Double Shadow

Indifferent cover art, banal title – but the music on Actions Soniques (VAND’OEUVRE VDO1850) deserves a curious lugger or two bent in its direction. All French; the “actions” were led by the guitarist Dominique Répécaud, familiarly called “Ana Ban”, who happened to be a director at CCAM and managed the Musique Action Festival in Vandœuvre-lès-Nancy and was also associated with 33RevPermi. He’s played on some 40 releases since 1986, often as part of the group Soixante Étages. For this record, he’s joined by Daunik Lazro (baritone sax player) and Kristoff K. Roll, a monicker which conceals the identities of two electronics players – J-Kristoff Camps and Carole Rieussec. The secret weapon is the voice of Géraldine Keller; she may not appear on every single minute of the album, but when she does she exudes a tone of venomous dimensions, as if spitting poison bile at her enemies through pursed lips, as she generates her inspired improv-babble of gibberish.

On the surface, this record looks like it’s going to pan out into a reasonable hunk of free improv – the instrumentation, especially the sax, fits that profile, as do the electronic-wielding part of the act, who tip the balance towards the EAI genre of yesteryear. However, it’s clear that Répécaud has other ideas. His axe-work frequently becomes dark, gritty and heavy (without ever once turning into an ersatz Sonic Youth), and it’s through his efforts that moments of Actions Soniques are pulled away from the improv arena and dragged unwillingly into the realms of industrial skroink and meandering art-noise. If he could get a better rockier amp, no doubt he could tip the scale over into the doom-stoner genre too. But despite his love of abrasive grind and lurching shocks, Répécaud never dominates the scene and lets the other performers elbow into these vignettes. I use this word because most of the cuts are quite short, and the brevity of the set is a welcome relief from the 15-minute or longer workouts which some performers seem to favour these days.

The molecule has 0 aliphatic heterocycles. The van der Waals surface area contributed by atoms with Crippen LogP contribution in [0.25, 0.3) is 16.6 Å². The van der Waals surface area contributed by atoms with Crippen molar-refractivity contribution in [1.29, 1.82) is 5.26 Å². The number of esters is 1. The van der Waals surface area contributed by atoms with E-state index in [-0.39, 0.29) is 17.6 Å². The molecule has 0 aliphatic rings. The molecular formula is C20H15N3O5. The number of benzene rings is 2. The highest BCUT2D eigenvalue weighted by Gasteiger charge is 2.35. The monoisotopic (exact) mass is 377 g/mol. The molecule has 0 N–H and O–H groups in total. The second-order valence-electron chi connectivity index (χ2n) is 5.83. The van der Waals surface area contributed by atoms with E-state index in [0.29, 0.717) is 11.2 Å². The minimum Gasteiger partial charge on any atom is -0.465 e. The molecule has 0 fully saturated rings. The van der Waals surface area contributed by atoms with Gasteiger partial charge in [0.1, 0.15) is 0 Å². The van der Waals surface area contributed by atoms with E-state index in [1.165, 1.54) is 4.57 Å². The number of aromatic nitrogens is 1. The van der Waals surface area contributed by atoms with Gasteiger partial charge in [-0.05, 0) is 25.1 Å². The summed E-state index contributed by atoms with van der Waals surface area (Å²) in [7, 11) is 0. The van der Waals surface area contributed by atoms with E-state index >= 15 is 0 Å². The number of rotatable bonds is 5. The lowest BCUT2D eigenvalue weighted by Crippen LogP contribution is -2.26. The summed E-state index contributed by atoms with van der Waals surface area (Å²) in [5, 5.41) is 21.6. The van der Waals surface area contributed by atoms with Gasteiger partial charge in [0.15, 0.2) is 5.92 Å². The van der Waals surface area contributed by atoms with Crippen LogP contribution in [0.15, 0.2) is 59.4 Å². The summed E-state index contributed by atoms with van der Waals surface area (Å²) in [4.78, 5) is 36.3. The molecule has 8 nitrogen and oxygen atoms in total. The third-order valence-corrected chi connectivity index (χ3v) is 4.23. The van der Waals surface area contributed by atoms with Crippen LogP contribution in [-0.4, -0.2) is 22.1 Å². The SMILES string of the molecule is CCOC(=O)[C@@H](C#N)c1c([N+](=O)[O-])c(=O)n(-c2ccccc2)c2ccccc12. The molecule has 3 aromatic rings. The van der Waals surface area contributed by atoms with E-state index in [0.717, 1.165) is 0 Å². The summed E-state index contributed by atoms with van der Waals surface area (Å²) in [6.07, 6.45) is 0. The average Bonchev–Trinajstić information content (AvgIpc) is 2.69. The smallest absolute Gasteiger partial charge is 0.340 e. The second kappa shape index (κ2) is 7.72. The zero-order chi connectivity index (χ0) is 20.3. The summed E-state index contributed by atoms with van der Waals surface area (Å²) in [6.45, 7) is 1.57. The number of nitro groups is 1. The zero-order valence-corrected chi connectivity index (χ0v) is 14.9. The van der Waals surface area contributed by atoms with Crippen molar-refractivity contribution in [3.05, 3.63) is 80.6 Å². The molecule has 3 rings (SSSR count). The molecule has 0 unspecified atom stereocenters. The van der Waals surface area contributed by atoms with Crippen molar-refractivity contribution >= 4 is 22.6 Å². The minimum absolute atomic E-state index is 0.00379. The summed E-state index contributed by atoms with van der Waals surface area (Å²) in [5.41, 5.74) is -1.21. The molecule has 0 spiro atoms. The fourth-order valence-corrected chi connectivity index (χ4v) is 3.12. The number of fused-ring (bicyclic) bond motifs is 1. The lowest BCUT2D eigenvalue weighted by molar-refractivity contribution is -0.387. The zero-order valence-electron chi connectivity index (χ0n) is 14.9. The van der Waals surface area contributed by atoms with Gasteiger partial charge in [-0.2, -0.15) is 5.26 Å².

This shortness is one thing that lends the cuts their very mysterious, inconclusive air; listen as one might, one feels no better informed about anything after hearing these strange maundering sojourns in foggy, unknown zones. The players all venture into the charmed circle with a hesitant step, eyes wide with consternation, unsure what they will find; quite the opposite to some grand-master of free music confidently striding into the colosseum before slaying 15 bears and tigers. The press notes describe this release as “an electric and expressive energy” and “full of imagery”; yet my take is somewhat different. The energy is there, just diffused and distributed in weird ways; and rather than concrete imagery, what I find is ambiguity and unusual moods. Rather than “actions”, the record seems to propose “pensées”, ruminations about where we find ourselves and what we should do next. None of these characteristics are bad by any means, and the group make it all work in their favour. From 8th August 2018.

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